Wednesday, February 2, 2022

Paper, Scissors, Death (Kiki Lowenstein Scrap-n-Craft Mystery #1), by Joanna Campbell Slan

Luminary LLC, 2020 (original publication September 2008)

Kiki Lowenstein is married to a very successful businessman, mother of an eleven-year-old girl named Anya, and an enthusiastic scrapbooking hobbyist. She's good enough that Dodie, the owner of her favorite scrapbooking shop has tried a couple of times to recruit her to teach classes.

Then her husband, George, is found dead in a hotel room, apparently of a heart attack. And yet, the circumstances are strange. He'd just had a full medical exam that found him completely healthy, including no signs of heart trouble. The housekeeper who found him seems to have left the area. He was seen earlier in the day in a high-end restaurant, with two young women.

It gets worse. George has apparently "borrowed" a half million dollars from the real estate development company he was a partner in. His life insurance goes not to Kiki, but to his mother, Sheila, who loves Anya, but intensely dislikes Kiki. Kiki has to sell their house just to pay back the money George owed to the firm, and be able to move to much more modest, even slightly edgy, neighborhood. (Somewhere during this process she impulsively adopts a rescue Great Dane puppy, whom she names Gracie.) And there's still the question of how George really died, and who the two young women were.

Kiki finally takes that job teaching scrapbooking, and starts learning more about her husband and his activities from the women who were once her neighbors and are now her scrapbooking students and clients. She's also doing some supplementary dog-sitting, for extra income from her former housekeeper's other business. The housekeeper/dogsitter, Mert, has become a good friend, and she's smart and clever, and helps Kiki find more information, too.

It is, of course, sadly predictable that Gracie, being a big dog and a rescue, is perfect, and the little dogs Kiki sits for Mert are, at best, comic relief. The two chihuahuas are described as "useless," and are clearly untrained. The Pomeranian, is treated like a doll by her owner, and by Anya, with an extensive wardrobe of "cute" clothes that a Pomeranian in a Missouri summer has no need of. (Yes, dogs sometimes need clothes, and a little dog like a Pom, even with all that hair, likely needs clothes in a Missouri winter. That's not what's happening here; it's all about using the little dogs and their never-seen owners as comic relief.) (Why, yes, I do have a small dog! She's an eleven-pound Powderpuff Chinese Crested, sitting with me as I type. She's also my service dog, and better behaved than either most of the kids we encounter, or many of the big dogs we meet.)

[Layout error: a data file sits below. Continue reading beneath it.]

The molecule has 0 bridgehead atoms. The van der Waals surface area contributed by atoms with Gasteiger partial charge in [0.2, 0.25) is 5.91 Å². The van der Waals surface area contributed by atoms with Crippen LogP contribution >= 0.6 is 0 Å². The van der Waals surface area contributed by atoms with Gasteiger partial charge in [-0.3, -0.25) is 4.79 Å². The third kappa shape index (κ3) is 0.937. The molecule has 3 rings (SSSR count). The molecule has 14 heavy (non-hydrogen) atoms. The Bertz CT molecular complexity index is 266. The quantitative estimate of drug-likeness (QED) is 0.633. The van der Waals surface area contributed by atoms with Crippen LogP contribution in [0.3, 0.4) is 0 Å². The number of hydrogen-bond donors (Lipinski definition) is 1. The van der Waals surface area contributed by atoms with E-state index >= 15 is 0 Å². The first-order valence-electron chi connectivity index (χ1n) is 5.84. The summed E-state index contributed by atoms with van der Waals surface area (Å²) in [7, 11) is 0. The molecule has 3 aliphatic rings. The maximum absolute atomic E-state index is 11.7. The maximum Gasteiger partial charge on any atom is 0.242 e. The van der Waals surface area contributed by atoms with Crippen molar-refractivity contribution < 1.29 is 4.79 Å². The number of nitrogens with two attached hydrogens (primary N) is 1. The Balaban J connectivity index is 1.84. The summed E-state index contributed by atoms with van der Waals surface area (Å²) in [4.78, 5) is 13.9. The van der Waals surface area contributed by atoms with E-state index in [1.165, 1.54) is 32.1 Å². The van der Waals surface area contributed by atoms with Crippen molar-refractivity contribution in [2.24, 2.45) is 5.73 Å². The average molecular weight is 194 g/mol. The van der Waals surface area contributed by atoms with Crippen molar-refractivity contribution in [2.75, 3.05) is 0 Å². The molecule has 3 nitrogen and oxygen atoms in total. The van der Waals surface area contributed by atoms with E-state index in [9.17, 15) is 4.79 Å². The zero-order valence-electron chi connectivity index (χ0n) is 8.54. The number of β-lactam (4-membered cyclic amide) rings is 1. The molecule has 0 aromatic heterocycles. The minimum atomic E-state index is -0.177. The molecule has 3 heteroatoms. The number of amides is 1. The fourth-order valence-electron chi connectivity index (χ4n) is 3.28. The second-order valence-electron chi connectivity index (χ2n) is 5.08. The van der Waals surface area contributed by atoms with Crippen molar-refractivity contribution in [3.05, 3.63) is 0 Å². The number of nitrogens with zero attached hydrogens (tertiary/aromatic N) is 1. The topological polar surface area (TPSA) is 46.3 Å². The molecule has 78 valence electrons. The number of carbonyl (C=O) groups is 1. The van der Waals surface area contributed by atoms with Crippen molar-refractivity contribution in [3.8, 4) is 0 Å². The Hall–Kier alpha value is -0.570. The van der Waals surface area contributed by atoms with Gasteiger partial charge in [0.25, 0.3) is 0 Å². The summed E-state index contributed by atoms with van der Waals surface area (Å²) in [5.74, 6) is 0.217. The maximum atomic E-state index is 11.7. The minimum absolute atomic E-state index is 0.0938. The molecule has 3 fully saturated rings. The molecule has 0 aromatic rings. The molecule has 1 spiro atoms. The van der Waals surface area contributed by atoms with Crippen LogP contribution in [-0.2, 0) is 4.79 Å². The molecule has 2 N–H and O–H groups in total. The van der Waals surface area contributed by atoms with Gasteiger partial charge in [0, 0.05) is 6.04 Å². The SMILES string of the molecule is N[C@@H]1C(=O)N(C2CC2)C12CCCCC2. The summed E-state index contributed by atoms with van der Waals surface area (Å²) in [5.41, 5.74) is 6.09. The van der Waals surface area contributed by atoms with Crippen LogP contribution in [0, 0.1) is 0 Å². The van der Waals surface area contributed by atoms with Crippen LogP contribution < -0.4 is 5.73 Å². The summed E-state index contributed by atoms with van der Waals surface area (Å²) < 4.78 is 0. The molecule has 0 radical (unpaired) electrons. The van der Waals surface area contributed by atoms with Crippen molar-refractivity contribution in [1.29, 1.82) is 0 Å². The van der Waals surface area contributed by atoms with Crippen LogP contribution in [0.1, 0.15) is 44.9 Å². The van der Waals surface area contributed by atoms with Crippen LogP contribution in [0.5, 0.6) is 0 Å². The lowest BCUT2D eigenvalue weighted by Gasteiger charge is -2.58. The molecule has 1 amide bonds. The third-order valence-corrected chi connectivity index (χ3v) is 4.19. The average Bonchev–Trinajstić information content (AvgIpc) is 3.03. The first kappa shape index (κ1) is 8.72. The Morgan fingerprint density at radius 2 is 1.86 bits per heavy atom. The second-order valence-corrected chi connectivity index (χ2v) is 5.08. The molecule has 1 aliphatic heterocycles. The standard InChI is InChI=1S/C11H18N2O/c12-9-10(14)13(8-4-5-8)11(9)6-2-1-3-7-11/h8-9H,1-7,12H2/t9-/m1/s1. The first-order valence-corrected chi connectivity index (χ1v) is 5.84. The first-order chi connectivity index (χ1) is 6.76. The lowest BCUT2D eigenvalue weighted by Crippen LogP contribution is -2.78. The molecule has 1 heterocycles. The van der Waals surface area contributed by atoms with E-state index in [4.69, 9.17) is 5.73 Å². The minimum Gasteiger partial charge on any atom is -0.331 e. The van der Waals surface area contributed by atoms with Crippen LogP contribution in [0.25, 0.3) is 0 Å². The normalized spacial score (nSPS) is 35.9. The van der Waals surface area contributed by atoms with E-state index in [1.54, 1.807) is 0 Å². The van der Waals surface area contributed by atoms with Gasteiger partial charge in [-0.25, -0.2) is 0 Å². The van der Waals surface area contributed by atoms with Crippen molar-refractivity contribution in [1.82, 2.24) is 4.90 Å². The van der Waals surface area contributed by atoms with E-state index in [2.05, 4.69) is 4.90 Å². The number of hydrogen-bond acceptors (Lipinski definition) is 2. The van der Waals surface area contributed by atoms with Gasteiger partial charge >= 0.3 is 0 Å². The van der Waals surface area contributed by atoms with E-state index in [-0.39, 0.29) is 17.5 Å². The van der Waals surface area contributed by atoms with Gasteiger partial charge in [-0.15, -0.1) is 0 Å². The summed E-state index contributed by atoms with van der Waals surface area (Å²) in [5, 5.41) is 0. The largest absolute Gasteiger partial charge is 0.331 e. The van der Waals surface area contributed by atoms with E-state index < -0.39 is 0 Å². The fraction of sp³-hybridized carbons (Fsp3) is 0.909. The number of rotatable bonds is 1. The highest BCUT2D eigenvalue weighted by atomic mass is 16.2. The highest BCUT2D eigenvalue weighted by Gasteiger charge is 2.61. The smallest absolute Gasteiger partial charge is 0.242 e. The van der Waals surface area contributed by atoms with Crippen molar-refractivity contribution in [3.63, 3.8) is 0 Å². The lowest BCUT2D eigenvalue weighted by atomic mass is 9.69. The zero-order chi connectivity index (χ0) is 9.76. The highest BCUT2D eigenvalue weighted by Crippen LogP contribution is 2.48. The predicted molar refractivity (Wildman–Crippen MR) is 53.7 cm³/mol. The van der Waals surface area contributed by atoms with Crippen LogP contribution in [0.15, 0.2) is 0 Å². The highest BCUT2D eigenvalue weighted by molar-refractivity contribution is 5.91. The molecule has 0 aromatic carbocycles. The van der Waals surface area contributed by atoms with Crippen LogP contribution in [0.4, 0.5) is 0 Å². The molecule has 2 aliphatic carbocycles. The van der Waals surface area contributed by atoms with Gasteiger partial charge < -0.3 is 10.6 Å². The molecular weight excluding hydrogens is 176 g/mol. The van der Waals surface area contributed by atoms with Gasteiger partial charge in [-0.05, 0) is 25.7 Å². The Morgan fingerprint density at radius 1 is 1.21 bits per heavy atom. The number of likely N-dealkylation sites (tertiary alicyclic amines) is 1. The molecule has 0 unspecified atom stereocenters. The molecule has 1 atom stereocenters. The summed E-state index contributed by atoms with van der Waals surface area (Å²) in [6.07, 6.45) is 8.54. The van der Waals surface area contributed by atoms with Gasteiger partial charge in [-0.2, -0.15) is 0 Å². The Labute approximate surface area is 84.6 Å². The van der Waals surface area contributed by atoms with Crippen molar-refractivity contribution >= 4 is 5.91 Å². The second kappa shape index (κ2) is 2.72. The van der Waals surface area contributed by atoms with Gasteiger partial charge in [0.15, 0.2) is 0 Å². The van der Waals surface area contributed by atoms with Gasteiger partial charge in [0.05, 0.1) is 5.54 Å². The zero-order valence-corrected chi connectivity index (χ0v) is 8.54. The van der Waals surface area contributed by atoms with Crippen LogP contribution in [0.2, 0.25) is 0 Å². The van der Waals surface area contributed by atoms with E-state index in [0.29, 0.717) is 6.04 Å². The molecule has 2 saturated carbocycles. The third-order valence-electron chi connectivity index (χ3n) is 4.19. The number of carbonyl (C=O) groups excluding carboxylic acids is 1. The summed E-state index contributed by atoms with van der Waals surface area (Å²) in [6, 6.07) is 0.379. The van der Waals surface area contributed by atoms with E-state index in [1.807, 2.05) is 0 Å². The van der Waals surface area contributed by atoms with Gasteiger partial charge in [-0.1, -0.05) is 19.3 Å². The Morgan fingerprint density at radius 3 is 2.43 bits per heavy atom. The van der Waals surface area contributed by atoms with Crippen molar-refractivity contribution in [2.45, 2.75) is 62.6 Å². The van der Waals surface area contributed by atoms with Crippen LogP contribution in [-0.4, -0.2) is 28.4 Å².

I do like Kiki, and a number of the other characters, including Mert and Dodie, are likable and interesting. My crankiness about the little dogs being used as comic relief aside, though, there are other problems. Kiki is at one point verbally told by her new landlord that he's evicting her. She never gets a written notice. Is Missouri one of those states where tenants have zero rights? Also, Kiki never gets around to telling anyone until all the other excitement is over. Even given her acknowledged passivity that she struggles against, that's just bizarre. If tenants have no rights, or if Kiki just isn't going to fight it, she has to have a new place to move by the end of the month. She's overly passive at first, but waiting and risking having no place to go when her stuff gets put out on the street, is beyond passive, and not consistent with how Kiki behaves otherwise.

On the plus side, though, Kiki no only gradually gets smarter about what questions she's asking about what's really going on; she also gains confidence in herself through the success of her scrapbooking classes and commissions. This is the first book in the series, and I'm sure the Kiki of subsequent books is stronger and more confident, because that groundwork has been laid.

So I have mixed feelings about this book. I like the characters, and the story overall is good, but there are some irritating aspects. However, all the dogs who appear in the book are alive at the end, so that's a plus!

I bought this book.

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